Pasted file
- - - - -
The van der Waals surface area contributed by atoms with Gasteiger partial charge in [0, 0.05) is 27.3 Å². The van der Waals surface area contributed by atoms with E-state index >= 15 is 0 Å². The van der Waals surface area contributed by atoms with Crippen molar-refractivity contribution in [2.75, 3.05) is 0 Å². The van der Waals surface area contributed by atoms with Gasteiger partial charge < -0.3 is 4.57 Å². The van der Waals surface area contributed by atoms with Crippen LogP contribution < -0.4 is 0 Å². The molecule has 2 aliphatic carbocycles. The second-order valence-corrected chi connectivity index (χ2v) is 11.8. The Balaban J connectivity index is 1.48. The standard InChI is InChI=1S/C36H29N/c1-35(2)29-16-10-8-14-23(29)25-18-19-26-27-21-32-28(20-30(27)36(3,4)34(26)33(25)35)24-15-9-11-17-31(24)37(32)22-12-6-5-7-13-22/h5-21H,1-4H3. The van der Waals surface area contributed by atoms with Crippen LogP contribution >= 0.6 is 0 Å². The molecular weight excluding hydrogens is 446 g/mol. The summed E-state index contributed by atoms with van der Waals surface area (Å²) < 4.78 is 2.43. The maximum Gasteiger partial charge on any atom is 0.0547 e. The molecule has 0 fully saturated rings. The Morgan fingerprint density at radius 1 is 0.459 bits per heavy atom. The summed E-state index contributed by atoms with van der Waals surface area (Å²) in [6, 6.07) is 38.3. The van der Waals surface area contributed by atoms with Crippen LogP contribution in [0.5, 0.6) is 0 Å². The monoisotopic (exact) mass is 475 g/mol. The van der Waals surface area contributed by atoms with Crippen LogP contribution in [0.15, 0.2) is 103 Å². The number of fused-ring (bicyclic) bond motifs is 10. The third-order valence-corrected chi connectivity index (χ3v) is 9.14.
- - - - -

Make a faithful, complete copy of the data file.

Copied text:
The van der Waals surface area contributed by atoms with Gasteiger partial charge in [0, 0.05) is 27.3 Å². The van der Waals surface area contributed by atoms with E-state index >= 15 is 0 Å². The van der Waals surface area contributed by atoms with Crippen molar-refractivity contribution in [2.75, 3.05) is 0 Å². The van der Waals surface area contributed by atoms with Gasteiger partial charge < -0.3 is 4.57 Å². The van der Waals surface area contributed by atoms with Crippen LogP contribution < -0.4 is 0 Å². The molecule has 2 aliphatic carbocycles. The second-order valence-corrected chi connectivity index (χ2v) is 11.8. The Balaban J connectivity index is 1.48. The standard InChI is InChI=1S/C36H29N/c1-35(2)29-16-10-8-14-23(29)25-18-19-26-27-21-32-28(20-30(27)36(3,4)34(26)33(25)35)24-15-9-11-17-31(24)37(32)22-12-6-5-7-13-22/h5-21H,1-4H3. The van der Waals surface area contributed by atoms with Crippen LogP contribution >= 0.6 is 0 Å². The molecular weight excluding hydrogens is 446 g/mol. The summed E-state index contributed by atoms with van der Waals surface area (Å²) < 4.78 is 2.43. The maximum Gasteiger partial charge on any atom is 0.0547 e. The molecule has 0 fully saturated rings. The Morgan fingerprint density at radius 1 is 0.459 bits per heavy atom. The summed E-state index contributed by atoms with van der Waals surface area (Å²) in [6, 6.07) is 38.3. The van der Waals surface area contributed by atoms with Crippen LogP contribution in [0.5, 0.6) is 0 Å². The monoisotopic (exact) mass is 475 g/mol. The van der Waals surface area contributed by atoms with Crippen LogP contribution in [0.15, 0.2) is 103 Å². The number of fused-ring (bicyclic) bond motifs is 10. The third-order valence-corrected chi connectivity index (χ3v) is 9.14.